We know that way we dress says a lot about us. It’s drilled into us by our parents as children, as adults throughout our working lives, and eternally from the culture surrounding us. Our dress tells the outside world of the culture and era we come from to our social status within that culture. Our dress can be telling of our political views, religious beliefs, sexuality and countless other identifying traits that we can keep hidden or show to the world by our choice of what to wear when heading venturing out. This was absolutely true, famously so, in the Victorian Era in which men and women alike wore their status on their often lavish, embellished sleeves. In her new book, Dr. Madeleine Seyes explores Victorian culture through the lens of fashion in her new book, Double Threads: Fashion and Victorian Popular Literature, which sits at the intersection of the fields of Victorian literary studies, dress and material cultural studies, feminist literary criticism, and gender and sexuality studies.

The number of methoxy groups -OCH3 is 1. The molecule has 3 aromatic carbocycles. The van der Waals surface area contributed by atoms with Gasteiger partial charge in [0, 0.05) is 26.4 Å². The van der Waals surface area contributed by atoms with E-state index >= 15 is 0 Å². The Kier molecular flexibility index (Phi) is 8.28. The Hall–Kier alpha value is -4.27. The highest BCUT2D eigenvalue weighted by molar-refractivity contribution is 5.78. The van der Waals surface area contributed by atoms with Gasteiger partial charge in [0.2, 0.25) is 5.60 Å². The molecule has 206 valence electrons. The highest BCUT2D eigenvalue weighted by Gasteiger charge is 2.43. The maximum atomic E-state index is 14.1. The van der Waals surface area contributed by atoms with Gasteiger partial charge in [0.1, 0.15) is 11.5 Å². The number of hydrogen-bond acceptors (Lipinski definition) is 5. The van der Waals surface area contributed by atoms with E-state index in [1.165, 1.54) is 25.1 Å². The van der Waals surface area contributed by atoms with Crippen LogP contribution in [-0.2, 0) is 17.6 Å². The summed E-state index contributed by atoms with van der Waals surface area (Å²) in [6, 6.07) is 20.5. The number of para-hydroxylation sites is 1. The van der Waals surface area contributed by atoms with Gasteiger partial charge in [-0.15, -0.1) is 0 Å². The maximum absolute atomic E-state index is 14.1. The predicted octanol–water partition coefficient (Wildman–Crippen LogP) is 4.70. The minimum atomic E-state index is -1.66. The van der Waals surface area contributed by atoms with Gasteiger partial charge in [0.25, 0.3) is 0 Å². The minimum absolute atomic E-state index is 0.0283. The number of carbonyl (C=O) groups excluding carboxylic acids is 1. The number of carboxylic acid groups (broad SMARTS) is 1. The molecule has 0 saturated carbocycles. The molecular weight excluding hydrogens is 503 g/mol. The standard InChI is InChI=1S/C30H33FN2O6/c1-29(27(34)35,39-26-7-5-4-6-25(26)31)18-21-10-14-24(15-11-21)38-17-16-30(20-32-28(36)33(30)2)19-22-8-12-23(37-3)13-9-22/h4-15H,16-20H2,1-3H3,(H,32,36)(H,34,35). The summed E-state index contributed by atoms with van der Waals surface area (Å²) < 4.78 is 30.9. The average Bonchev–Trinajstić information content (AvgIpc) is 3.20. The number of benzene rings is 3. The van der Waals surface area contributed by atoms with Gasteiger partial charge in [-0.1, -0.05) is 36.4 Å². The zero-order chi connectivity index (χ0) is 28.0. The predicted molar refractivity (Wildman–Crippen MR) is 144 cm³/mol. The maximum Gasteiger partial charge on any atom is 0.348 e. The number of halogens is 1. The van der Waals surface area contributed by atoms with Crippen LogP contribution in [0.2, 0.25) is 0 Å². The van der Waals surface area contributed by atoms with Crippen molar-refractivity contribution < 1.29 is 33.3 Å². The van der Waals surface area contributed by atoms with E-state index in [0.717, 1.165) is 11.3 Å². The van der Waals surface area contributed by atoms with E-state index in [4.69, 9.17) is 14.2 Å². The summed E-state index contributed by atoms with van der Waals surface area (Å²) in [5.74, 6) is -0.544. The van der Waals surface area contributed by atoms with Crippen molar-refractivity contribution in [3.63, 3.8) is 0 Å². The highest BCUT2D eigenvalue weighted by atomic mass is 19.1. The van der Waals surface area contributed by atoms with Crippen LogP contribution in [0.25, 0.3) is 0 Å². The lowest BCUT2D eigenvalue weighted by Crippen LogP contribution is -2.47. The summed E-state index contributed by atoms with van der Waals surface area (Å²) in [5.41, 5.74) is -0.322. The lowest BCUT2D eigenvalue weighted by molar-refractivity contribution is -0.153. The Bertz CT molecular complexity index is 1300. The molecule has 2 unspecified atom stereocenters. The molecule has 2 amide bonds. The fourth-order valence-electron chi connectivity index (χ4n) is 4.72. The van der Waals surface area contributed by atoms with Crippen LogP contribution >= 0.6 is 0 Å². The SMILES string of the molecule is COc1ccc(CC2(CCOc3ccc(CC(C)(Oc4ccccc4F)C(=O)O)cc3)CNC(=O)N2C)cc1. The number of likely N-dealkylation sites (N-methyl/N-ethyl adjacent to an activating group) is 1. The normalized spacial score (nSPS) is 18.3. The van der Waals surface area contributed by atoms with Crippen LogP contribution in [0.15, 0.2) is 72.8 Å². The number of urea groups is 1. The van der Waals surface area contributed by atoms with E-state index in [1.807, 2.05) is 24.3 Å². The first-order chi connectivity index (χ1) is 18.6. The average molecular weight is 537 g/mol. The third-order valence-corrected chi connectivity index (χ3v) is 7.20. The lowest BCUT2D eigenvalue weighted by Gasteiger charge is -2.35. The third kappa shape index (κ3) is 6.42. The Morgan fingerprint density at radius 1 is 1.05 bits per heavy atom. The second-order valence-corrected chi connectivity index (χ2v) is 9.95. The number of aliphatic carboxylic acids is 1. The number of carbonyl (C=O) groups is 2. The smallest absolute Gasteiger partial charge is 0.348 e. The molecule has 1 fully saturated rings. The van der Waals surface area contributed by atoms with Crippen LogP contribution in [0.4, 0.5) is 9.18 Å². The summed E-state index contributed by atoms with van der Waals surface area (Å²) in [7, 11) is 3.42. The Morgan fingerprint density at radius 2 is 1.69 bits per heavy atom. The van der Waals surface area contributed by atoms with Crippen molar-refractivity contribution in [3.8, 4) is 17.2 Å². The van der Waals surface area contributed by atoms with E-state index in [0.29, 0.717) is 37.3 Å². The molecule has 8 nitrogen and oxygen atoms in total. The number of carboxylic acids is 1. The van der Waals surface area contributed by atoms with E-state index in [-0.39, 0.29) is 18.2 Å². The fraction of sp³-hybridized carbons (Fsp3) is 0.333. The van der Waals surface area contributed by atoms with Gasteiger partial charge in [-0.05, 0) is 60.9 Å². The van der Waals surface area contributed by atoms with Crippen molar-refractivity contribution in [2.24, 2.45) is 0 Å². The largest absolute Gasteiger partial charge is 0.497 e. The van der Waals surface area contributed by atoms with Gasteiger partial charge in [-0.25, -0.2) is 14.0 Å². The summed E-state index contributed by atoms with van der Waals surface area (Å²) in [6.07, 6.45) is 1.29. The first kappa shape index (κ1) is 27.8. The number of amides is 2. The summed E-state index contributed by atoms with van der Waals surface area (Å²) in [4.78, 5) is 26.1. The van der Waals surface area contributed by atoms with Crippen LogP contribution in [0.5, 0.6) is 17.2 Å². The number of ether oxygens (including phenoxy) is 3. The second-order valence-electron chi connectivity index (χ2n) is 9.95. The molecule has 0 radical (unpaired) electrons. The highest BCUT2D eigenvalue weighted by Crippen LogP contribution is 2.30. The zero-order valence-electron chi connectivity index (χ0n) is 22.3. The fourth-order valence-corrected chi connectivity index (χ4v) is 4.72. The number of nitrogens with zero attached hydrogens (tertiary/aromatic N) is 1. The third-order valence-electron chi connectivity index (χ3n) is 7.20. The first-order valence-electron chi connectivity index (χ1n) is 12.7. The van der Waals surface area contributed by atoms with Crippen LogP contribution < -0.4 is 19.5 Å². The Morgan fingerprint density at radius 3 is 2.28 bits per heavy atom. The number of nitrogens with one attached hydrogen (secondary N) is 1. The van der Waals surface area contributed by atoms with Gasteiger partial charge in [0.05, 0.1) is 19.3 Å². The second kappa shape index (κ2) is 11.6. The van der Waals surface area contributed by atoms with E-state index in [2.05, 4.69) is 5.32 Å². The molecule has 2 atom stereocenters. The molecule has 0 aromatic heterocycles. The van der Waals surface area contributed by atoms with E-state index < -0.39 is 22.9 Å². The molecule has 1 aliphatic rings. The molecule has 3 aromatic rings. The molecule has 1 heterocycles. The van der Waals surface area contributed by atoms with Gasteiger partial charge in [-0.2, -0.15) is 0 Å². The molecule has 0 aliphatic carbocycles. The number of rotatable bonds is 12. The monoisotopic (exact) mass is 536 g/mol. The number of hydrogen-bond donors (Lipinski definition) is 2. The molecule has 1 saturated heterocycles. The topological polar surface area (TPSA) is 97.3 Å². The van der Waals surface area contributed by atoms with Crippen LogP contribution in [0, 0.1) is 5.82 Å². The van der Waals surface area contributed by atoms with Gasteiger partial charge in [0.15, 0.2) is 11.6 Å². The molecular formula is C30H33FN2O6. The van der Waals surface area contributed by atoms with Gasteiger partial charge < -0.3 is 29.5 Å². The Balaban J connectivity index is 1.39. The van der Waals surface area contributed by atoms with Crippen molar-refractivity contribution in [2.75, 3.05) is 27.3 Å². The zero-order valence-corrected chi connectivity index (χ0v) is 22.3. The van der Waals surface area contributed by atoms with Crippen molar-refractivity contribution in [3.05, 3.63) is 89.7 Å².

Table of Contents
Introduction: Sartorial and Narrative Threads
Chapter One: White Muslin
Chapter Two: Silk and Velvet
Chapter Three: The Paisley Shawl
Chapter Four: Tweed and Wool
Dr. Madeline Seys is a lecturer in the Department of English and Creative Writing at The University of Adelaide.
"By narrating a new story inter-weaving literature, dress culture and women’s voices, Madeleine Seys turns what is for many readers the ‘black and white’ Victorian world into colour."
- Peter McNeil, Professor of Design History, UTS
"Fashion and Narrative in Victorian Popular Literature: Double Threads (2017) brings into focus the significance of dress beyond the use of mere description or verisimilitude. Through illuminating study of popular Victorian literary heroines, Seys recasts their appearances and the narratives that they tell through the sartorial lens, revealing the symbolism of dress which may have been lost to the twenty-first-century reader. The study reveals the constructedness of femininity, but it also suggests the difficulties in establishing a definitive aesthetic reading. It is this ambiguity, the constant malleability, the weaving of social, cultural, political and economic discourses which renders the thread metaphor so timelessly apt."
- Alyson Hunt, Wilkie Collins Journal